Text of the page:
Archive for the Writing Tips Category

Fine Tuning Your Story – Openings

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One of the hardest parts of story writing can be the beginning.

Think about what you do when you introduce two friends.  Ideally you tell each who the other is, where they live and work/go to school and you may mention something that is interesting about each one that could spark a connection between them.

An effective opening in a story usually does two things:

1.  Introduces us to the main character and the situation he or she is in, (the main conflict in the story.)

2.  It gets us interested in the story

It is as short as possible so the reader can get on with the action.  Effective openings must create suspense and make the reader want to read on.

The best way to get a feel for how this can be done is to READ a lot of good stories.  Which ones got you hooked right away and how did they do it? Which ones left you yawning and not wanting to finish? Why?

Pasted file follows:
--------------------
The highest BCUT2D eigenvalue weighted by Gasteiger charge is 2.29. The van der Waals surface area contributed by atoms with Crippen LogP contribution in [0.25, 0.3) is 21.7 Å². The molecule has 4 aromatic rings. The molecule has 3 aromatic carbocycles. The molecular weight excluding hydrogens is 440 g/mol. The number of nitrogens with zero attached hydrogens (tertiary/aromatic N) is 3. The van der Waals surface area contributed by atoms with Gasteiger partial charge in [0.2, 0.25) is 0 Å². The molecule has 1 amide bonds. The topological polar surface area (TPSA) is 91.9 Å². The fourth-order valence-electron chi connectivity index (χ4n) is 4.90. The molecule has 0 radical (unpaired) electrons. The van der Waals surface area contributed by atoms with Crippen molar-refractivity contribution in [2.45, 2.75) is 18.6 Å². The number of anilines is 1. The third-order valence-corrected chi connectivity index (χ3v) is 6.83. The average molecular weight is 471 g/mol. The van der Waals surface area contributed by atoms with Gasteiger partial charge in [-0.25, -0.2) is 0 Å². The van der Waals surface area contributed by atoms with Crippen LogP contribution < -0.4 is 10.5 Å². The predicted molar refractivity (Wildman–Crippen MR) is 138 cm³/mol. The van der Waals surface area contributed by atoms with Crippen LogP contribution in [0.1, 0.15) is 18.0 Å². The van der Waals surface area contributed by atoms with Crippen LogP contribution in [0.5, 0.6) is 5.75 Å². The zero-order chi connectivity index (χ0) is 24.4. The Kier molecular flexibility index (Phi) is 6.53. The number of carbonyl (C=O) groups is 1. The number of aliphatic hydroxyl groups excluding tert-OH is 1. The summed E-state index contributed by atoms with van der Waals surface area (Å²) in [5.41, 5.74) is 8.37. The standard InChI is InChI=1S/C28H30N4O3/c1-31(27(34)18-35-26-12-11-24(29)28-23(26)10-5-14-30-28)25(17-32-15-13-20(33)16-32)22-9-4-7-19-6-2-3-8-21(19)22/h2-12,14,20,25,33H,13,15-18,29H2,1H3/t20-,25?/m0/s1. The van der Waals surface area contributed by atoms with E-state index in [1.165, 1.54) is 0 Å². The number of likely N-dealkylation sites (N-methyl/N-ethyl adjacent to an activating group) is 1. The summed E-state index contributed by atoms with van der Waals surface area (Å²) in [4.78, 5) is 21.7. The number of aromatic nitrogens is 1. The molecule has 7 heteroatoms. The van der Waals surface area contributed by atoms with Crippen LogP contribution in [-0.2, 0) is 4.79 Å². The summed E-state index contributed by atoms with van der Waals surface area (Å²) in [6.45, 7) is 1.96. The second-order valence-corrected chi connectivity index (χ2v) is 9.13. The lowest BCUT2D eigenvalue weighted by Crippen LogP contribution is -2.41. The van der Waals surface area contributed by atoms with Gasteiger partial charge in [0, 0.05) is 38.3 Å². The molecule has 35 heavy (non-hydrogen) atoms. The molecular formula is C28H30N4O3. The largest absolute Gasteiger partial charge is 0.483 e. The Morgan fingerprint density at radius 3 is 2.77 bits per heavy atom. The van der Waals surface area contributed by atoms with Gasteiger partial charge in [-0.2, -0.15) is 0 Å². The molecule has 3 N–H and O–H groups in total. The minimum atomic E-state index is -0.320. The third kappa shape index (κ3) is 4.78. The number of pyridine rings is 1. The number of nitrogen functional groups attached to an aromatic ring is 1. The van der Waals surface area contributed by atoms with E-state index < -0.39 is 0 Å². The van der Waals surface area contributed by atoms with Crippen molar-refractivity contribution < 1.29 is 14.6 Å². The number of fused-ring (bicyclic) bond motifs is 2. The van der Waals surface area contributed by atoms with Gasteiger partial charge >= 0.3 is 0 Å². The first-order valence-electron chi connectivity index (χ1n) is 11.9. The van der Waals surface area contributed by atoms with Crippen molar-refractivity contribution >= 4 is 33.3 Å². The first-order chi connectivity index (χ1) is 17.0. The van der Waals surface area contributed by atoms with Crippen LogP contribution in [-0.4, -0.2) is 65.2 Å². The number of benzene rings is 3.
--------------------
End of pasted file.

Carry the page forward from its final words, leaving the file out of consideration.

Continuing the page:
If nothing happens until page 50, look to see if  you can begin the story there.

Fine Tuning Your Story – Cutting what’s not essential

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Simply take away everything that isn’t the story ( you may have to add some stuff later.)

Look for BIG blocks of stuff that are not necessary. I’m talking about whole scenes or sections of scenes, entire characters (often minor ones), rambling dialogue, anything that doesn’t move the story forward or have any impact later  in the story.

One of the reasons I find this hard to do is because sometimes I think I have written something absolutely brilliant and I don’t want to get rid of it.

But you must ask yourself does this reveal anything about the main characters, does something happen later because of this? If your answer is no, then take it out but keep it for something else. Sometimes I get a new story idea from something I have scrapped previously.